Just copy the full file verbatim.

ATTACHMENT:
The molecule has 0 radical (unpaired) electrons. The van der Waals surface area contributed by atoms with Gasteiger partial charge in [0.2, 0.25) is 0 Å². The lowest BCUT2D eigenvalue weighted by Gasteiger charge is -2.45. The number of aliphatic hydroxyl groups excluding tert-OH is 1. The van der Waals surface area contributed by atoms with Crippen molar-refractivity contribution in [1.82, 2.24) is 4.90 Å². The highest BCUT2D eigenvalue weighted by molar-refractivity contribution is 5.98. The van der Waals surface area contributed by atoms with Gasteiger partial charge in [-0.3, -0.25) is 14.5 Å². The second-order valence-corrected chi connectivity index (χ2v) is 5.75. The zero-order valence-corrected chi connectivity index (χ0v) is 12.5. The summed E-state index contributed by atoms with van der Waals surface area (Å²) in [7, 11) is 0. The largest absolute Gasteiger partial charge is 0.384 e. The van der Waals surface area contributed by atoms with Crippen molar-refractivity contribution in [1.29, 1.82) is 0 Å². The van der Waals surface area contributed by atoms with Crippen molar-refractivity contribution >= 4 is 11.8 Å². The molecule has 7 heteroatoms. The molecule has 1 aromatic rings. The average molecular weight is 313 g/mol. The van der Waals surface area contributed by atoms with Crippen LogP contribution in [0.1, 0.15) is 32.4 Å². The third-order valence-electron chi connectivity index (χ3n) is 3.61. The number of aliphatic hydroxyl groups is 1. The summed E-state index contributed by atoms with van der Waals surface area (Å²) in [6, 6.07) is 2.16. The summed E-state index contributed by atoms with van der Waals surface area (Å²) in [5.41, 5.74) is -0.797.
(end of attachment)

The molecule has 0 radical (unpaired) electrons. The van der Waals surface area contributed by atoms with Gasteiger partial charge in [0.2, 0.25) is 0 Å². The lowest BCUT2D eigenvalue weighted by Gasteiger charge is -2.45. The number of aliphatic hydroxyl groups excluding tert-OH is 1. The van der Waals surface area contributed by atoms with Crippen molar-refractivity contribution in [1.82, 2.24) is 4.90 Å². The highest BCUT2D eigenvalue weighted by molar-refractivity contribution is 5.98. The van der Waals surface area contributed by atoms with Gasteiger partial charge in [-0.3, -0.25) is 14.5 Å². The second-order valence-corrected chi connectivity index (χ2v) is 5.75. The zero-order valence-corrected chi connectivity index (χ0v) is 12.5. The summed E-state index contributed by atoms with van der Waals surface area (Å²) in [7, 11) is 0. The largest absolute Gasteiger partial charge is 0.384 e. The van der Waals surface area contributed by atoms with Crippen molar-refractivity contribution in [1.29, 1.82) is 0 Å². The van der Waals surface area contributed by atoms with Crippen molar-refractivity contribution >= 4 is 11.8 Å². The molecule has 7 heteroatoms. The molecule has 1 aromatic rings. The average molecular weight is 313 g/mol. The van der Waals surface area contributed by atoms with Crippen LogP contribution in [0.1, 0.15) is 32.4 Å². The third-order valence-electron chi connectivity index (χ3n) is 3.61. The number of aliphatic hydroxyl groups is 1. The summed E-state index contributed by atoms with van der Waals surface area (Å²) in [6, 6.07) is 2.16. The summed E-state index contributed by atoms with van der Waals surface area (Å²) in [5.41, 5.74) is -0.797.